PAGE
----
GREENBELT, Md. The University of Maryland's policy of limiting public speakers and leafleting to two specific campus locations violates the right of its students to free expression, according to a lawsuit filed by the American Civil Liberties Union.
The college says the "free-speech zones" are a way to reduce litter and preserve order. But some students claim the restrictions squelch free speech.
"When you come to college, you want to hear other viewpoints," said plaintiff Dan Sinclair, a junior from Baltimore. "I was expecting to hear free and impassioned debate, I expected to have the campus buzzing."
The suit, filed yesterday in U.S. District Court in Greenbelt, is the latest challenge to free-speech zones at colleges across the country.
West Virginia abolished its zones last year after students were barred from handing out anti-sweatshop leaflets outside a campus corporate recruiting event. Zones at the University of Texas and New Mexico State University have also been dropped because of similar challenges.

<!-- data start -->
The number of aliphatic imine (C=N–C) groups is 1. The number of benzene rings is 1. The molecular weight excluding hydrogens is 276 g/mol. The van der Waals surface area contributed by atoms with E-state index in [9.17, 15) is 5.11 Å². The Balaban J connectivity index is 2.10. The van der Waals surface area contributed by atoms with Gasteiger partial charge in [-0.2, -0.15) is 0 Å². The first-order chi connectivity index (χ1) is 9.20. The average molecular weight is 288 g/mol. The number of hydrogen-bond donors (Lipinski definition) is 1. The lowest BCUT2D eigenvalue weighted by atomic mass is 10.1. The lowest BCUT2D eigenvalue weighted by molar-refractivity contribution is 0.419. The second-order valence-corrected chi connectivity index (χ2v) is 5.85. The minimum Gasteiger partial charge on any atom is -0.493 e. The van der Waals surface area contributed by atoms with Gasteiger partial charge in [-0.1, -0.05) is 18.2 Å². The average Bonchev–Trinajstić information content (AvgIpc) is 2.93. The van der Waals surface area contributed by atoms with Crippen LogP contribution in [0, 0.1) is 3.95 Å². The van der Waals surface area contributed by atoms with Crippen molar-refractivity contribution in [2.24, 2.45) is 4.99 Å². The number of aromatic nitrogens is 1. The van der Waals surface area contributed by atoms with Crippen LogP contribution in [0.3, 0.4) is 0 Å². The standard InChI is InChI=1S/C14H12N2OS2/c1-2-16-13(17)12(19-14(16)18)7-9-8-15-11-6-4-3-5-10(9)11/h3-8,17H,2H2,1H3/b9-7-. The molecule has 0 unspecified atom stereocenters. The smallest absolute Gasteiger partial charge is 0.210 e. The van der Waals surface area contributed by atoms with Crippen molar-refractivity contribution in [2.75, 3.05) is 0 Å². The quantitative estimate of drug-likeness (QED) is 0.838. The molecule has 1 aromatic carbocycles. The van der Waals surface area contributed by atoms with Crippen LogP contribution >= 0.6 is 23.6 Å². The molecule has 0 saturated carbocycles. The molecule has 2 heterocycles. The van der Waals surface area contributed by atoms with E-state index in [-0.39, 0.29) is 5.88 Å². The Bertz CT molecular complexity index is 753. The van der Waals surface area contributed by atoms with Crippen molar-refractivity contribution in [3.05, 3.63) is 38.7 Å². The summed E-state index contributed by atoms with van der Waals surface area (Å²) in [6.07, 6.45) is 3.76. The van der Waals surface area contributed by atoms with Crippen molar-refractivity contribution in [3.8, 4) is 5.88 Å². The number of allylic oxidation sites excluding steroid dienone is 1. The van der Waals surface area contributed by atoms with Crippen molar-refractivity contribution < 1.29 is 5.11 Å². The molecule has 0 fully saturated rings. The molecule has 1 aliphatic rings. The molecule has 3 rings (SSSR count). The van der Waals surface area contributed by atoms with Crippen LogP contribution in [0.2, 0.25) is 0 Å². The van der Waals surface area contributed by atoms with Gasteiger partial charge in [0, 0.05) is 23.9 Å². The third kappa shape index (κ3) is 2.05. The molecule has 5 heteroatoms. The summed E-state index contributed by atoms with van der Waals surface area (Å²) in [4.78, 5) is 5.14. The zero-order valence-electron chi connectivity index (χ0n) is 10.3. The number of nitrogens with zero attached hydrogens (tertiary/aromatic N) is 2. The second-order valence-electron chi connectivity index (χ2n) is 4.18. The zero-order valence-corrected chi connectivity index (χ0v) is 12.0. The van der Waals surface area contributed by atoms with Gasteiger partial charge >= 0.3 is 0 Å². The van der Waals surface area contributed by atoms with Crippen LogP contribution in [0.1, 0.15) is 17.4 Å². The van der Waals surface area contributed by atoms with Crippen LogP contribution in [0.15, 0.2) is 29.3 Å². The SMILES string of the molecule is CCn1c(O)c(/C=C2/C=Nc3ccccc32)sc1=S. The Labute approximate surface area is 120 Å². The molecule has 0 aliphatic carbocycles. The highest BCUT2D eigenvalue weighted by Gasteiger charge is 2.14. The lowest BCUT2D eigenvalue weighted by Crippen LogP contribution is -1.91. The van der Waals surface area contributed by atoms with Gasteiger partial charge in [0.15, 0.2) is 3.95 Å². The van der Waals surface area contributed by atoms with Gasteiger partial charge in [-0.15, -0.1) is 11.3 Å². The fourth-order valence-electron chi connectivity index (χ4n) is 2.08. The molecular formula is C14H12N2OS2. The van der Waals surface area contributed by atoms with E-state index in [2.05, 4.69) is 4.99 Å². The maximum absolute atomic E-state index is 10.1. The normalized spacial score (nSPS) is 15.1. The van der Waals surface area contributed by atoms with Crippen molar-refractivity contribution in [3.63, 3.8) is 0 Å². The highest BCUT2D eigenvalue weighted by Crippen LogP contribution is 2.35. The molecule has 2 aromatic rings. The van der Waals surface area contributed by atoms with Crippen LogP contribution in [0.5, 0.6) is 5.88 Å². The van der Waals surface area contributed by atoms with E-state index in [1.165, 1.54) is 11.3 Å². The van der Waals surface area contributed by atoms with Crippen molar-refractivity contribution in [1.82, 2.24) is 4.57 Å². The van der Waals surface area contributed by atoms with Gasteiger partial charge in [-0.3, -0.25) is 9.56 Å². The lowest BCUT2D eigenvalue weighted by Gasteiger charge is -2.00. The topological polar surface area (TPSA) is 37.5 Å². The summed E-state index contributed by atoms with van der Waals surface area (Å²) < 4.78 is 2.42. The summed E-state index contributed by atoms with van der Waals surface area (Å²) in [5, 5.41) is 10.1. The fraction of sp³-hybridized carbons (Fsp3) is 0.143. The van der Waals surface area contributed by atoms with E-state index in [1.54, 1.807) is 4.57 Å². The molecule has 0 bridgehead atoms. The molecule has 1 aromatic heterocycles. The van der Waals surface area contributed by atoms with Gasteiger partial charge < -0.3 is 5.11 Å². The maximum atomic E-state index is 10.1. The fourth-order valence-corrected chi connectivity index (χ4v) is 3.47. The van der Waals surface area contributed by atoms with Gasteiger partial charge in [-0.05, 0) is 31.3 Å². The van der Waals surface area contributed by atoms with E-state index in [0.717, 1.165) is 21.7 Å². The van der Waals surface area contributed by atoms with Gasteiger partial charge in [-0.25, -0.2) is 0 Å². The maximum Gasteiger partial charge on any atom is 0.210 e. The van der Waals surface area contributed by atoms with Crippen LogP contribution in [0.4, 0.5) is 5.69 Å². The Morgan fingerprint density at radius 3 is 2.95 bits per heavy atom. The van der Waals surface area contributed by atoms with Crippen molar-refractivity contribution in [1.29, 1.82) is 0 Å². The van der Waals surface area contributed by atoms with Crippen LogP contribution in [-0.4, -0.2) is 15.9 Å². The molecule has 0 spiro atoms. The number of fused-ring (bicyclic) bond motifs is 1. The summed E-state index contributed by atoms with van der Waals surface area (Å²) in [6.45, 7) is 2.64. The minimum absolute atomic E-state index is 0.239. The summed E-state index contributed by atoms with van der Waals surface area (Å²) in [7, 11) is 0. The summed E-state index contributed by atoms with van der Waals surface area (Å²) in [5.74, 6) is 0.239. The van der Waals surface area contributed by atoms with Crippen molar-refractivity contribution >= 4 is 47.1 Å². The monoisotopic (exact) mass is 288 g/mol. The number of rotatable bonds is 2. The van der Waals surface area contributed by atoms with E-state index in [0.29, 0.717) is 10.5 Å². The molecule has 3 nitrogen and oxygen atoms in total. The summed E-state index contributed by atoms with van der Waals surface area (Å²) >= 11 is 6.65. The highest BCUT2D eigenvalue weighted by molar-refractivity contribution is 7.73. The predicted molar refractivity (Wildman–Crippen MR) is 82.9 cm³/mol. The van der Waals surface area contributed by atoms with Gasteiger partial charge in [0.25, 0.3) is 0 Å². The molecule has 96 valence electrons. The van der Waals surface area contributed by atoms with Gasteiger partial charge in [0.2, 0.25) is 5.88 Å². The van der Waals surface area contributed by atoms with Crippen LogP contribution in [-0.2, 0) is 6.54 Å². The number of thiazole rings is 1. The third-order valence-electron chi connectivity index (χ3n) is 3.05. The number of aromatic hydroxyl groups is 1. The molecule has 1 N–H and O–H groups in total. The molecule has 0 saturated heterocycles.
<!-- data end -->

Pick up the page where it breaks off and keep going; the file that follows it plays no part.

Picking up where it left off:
University spokesman George Cathcart says the school believes its policies are fair.
"We're not aware of anyone who feels that their ability to speak out on campus has been impaired by our policies," Cathcart said.
Maryland's policy, which has been in effect for decades, limits public speaking to the Nyumburu Amphitheater stage. Leafleting is limited to the sidewalks outside Stamp Student Union. Both require reservations, the lawsuit states.
The ACLU has tried for several years without success to get the university to change its policy, said David Rocah, an attorney with the group.
"There is no legitimate justification for rules like this," Rocah said.